Saturday, March 15, 2014

Delayed Responses in an Instant Messaging World


I thought technology, you know: cell phones, emails, and the like was supposed to make our jobs and lives easier. Instead, I find that I am constantly waiting for a response to messages left on "instant transfer" messages. Do you feel the same?
 
 
I send an email to apply for a new position, to submit important documents, or just to say "Hello" to someone.

Nothing.

No, "Hey, I got your important information, thanks for sending. We'll be back with you as soon as possible."  

It's an email! It takes literally five-ten seconds to hit the Reply button, say "thanks" and hit Send. I have taken to writing in my emails, "Please reply to this message so I know you have received it."

Not long ago I delivered some delicious cookies to a neighbor. She wasn't home so I set the cookies on her table with a little "thank you for your help" note. I didn't hear a thing back from her. I sent a little nudging text message, "Hey, how are you? Did you get the cookies?"

Nothing.

I think our instantaneous world is overwhelming us. Most likely the culprit is that everyone's email
box is filled with so many emails it is hard to sift through the good ones from the spam.

Maybe it's time to go back to sending things the old-fashioned way: writing a note by hand or applying for a job through the
post.
 












But, then again, no one will have time to read a letter in hand because they are too busy staring at and cursing their computer screen.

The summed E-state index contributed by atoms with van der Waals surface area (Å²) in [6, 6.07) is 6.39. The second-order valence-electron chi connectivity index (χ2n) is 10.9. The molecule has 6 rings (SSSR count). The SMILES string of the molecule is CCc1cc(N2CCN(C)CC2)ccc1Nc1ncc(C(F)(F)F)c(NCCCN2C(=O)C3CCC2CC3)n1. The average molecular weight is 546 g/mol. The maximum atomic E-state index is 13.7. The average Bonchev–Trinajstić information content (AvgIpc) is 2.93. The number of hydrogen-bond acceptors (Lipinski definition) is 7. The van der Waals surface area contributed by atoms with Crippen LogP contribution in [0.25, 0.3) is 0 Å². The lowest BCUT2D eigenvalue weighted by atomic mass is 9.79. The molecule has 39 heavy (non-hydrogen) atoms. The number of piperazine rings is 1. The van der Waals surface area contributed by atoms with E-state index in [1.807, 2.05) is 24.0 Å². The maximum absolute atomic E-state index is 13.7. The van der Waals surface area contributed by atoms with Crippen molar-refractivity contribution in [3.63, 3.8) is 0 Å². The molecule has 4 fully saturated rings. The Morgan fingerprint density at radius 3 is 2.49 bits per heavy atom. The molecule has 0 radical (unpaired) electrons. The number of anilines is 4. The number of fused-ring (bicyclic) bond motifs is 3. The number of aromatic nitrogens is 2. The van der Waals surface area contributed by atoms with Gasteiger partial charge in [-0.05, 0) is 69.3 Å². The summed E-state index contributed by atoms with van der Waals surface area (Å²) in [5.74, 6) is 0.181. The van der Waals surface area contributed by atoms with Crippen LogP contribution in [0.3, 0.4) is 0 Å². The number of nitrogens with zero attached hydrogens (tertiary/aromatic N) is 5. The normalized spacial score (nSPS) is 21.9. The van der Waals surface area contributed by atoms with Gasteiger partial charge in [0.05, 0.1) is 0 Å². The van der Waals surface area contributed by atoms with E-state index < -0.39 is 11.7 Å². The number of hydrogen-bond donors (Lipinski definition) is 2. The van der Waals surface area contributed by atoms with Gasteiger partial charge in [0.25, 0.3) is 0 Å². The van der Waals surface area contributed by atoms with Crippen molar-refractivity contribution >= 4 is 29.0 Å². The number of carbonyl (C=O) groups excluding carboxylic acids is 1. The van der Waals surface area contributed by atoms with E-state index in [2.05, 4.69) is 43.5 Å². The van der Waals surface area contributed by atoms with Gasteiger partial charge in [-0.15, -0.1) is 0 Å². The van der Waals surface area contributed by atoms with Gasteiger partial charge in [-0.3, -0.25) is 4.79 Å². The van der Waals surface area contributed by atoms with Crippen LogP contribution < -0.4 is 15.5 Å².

Ah, the world we now live in.

Thursday, March 6, 2014

Be the Master (or Mistress) of Your Own Destiny


Today I met up with a friend I haven't seen for a few months. We shopped at a few thrift stores and caught up with one another's life. At one point she said to me, "Have you been depressed? Are you taking anything?"  I thought she was asking me because perhaps she was asking advice for herself. I was partly right; seems she has trouble, being a southern California born-and-bred girl, with the rainy, sometimes snowy winters where we both now call home.

Why she'd asked, however, was because, to put it in her words, "You are so happy, I thought for sure you were taking medication."
 
 
I've thought about that exchange ever since we parted. I am happy and no pill is responsible. Rather, I am the master of my happiness because I took a leap of faith and followed my heart.

For years I've lived in a place that just wasn't suited to me. I am not going to bash the place I called home for twenty-five years. I've made some amazing friends, built a career, and have memories that make me smile. But, I didn't want to be there anymore. I had another place in mind to live, and for many reasons. But everyone around me, save for my closest friends and family, told me I was crazy to want to leave, especially where I hoped to go. They said that I was always doing impulsive acts. They said I should count the blessing I had and stay put! They told me that I'd never be happy (See Happiness is in the Heart of the Beholder).
 
I knew what was best for me and I finally dared to gift it to myself.
 
So, at the end of this past summer I settled somewhere else. I still keep tabs on my old stomping ground because I can't make a complete break as of yet, but this is where I plan on being for a long time. It does make me happy. We have four seasons here, and when it rains I don't feel gloomy – I know that Mother Earth is being nourished and I feel giddy. The people here are so friendly! I've made some fast friends in the short time I've been here. And that friend I mentioned in the beginning? We were best of friends a long time ago in another place and we just happened to end up here, in the same place. Serendipity!

We all live in the shadow of others' expectations, and sometimes the pressure of that keeps us from doing what we most desire. For so long I thought I was doomed to accept where I was and that indeed made me depressed.
 
But now I have a whole new lease on life. I am my own best medicine.